I’ve been thinking a lot about temptations seeing as I taught a class on it yesterday. For my object lesson I made what appeared to be a caramel apple. I asked the class what they thought it was, and of course they all said a caramel apple. A couple of the more intuitive students doubted it and asked if it was Styrofoam (I did that with the fake cake once) to which I responded, “No, it’s not Styrofoam.” Then I asked who wants to come up and taste the apple and describe it to the class. One brave young man came up. I handed it to him and gave him the option to just bite into it or, if he wanted, I would cut it up for him. He made decision to have me cut and since I had really coated an onion in caramel, it turned out to be the wisest course. The moral to this object lesson was that while many things look good on the outside, if you dig a little deeper, you’ll see that they aren’t really good for us.
So that got me thinking about the weight loss battle I see many people fighting. So many things look and even taste so good but aren’t really healthy for us. I know why gluttony is one of the deadly sins. I see it every day and it’s killing us as a society. The obesity problem is only getting worse even though the health industry is constantly growing. Being overweight is a miserable feeling. It makes us tired, uncomfortable and weighs us down physically and emotionally. We really can’t participate in life to the extent that we would most often like. That little voice inside our head tells us “you can’t do it, this is the way you are, and there’s no fighting it.”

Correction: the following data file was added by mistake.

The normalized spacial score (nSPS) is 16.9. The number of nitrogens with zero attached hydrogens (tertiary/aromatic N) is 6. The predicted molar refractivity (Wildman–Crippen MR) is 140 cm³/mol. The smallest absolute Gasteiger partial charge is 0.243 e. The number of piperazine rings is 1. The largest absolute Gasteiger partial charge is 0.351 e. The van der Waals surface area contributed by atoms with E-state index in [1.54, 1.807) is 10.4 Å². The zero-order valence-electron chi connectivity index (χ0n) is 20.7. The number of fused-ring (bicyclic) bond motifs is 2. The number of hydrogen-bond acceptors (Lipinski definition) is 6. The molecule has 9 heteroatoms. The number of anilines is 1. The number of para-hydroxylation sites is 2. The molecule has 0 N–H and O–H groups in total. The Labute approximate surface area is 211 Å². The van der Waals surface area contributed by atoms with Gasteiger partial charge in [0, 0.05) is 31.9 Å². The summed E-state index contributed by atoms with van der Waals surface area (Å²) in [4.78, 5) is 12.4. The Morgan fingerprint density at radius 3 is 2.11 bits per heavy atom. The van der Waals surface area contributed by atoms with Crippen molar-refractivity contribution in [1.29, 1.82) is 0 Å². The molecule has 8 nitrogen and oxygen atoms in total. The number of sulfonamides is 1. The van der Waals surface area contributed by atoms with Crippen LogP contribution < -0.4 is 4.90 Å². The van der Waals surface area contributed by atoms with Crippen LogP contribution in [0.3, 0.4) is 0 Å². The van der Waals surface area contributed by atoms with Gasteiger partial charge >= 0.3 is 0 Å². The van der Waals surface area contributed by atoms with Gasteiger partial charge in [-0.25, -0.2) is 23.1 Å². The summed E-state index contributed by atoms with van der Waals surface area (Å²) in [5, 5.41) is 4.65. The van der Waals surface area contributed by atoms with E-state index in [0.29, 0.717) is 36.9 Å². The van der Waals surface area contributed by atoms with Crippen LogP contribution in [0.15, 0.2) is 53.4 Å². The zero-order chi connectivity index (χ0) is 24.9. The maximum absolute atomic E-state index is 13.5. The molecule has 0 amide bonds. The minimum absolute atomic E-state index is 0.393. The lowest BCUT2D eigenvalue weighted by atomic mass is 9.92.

What I’ve discovered that works for me is to quiet that voice and let my real voice speak up. When I get up in the morning and don’t feel like working out (I’d rather go back to bed), I just shove off the covers and talk to myself about how good I’m going to feel when I’m done with my workout. Then, at the end of my workout I say to myself “see you were right, you do feel better”; get some positive affirmation. This has worked for me for the past six years, and overtime, it’s gotten easier but it’s still a discussion I have most mornings with myself.